FOR IMMEDIATE RELEASE
February 24, 2014
Contact: Eric W. Boyer, Esq.
305-670-1101 Ext. 1023
QPWB RECEIVES DEFENSE VERDICT FOR PHYSICIANS IN WRONGFUL DEATH ACTION
Medical Malpractice Defense / Wrongful Death Action
SEBRING, Fla. ― Quintairos, Prieto, Wood & Boyer, P.A. trial attorney Monty R. Warren (firstname.lastname@example.org), managing partner of the West Palm Beach office, received a defense verdict on behalf of a surgeon and anesthesiologist in a wrongful death action on allegations of surgical negligence involving laparoscopic removal of a gallbladder.
The case concerned the perioperative death of a 67 year old man with Child’s Class C cirrhosis and an underlying cardiac condition who suffered multisystem organ failure and ARDS after undergoing laparoscopic surgery for what was asserted to be asymptomatic gallstones. His cardiologist had documented prior to the procedure that he intended to recommend a pacemaker and/or a cardiac catheterization. The patient arrested within two minutes of insufflation during the procedure and before the surgeon removed the gallbladder. The patient bled post-operatively, became unstable and ultimately died after the surgeon emergently returned him to the operating room to locate the source of the bleeding.
The defendant, the surgeon performing the surgery, admittedly did not obtain formal cardiac clearance neither from the patient’s cardiologist or formal clearance from the primary care physician. The co-defendant anesthesiologist defended himself in part by asserting that the surgeon had assured him that he would be speaking directly to the patient’s cardiologist prior to commencing surgery.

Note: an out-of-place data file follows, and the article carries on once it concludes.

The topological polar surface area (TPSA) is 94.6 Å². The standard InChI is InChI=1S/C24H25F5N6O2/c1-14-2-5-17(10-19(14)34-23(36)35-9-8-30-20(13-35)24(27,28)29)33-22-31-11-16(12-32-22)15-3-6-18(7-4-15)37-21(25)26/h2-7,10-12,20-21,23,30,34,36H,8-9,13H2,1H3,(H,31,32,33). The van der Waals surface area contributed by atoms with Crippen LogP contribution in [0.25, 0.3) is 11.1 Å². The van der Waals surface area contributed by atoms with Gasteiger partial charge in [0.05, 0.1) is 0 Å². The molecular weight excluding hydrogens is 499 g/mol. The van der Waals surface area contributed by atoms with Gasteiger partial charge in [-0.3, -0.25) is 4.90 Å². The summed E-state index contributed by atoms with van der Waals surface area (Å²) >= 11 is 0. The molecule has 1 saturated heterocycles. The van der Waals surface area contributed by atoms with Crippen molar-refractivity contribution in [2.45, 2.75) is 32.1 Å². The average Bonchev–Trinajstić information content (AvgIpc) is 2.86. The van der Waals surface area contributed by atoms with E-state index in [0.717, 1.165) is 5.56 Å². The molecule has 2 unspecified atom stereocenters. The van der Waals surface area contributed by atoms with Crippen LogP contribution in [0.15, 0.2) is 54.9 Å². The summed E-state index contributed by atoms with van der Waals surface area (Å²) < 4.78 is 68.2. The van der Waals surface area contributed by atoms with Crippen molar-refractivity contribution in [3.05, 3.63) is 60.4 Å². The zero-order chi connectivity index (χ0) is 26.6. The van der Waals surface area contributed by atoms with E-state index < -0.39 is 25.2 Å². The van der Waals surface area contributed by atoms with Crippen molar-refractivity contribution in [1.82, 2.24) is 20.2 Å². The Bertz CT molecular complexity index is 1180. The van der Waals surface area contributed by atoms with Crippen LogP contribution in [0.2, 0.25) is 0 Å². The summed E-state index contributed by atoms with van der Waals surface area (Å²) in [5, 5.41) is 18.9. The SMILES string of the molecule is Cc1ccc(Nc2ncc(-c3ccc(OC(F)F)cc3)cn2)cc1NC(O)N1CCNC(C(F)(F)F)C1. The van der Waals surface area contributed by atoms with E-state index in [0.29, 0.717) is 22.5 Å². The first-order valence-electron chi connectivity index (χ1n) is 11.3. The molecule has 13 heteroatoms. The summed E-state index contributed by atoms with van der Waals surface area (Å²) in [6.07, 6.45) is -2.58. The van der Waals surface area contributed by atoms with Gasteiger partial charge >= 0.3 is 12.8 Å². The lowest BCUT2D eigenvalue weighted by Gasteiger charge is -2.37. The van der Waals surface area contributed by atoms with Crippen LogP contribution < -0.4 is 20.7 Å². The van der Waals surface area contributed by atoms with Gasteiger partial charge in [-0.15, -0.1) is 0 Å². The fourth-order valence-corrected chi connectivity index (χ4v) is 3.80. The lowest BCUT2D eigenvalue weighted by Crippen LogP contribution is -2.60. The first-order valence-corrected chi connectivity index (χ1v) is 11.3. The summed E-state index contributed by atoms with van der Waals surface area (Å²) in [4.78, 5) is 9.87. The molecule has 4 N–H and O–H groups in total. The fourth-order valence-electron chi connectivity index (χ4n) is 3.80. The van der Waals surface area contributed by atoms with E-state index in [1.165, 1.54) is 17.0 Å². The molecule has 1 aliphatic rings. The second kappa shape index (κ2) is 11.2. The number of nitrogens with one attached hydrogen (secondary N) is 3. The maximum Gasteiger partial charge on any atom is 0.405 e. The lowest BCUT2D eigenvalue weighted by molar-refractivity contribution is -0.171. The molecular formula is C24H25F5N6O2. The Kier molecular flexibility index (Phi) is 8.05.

During the trial, the defense proved that the patient’s death was due to an unpreventable CO2 embolism having nothing to do with the patient’s coronary condition and would have occurred notwithstanding any formal cardiac clearance. The death was not the result of surgical negligence. The defense also established that the patient’s gastroenterologist also had referred him to obtain a liver biopsy that was essential for his diagnosis and treatment and, since the patient refused to consent to the biopsy unless it was performed laparoscopically, the CO2 used to obtain the biopsy would have produced the same outcome, even had the surgeon refused to perform the gallbladder procedure.
The jury returned a defense verdict on behalf of both doctors within an hour and 10 minutes. Post-verdict, the plaintiff agreed to waive the right to appeal in exchange for defendants’ agreement to waive significant attorney’s fee claim due to a previously rejected nominal Proposal for Settlement.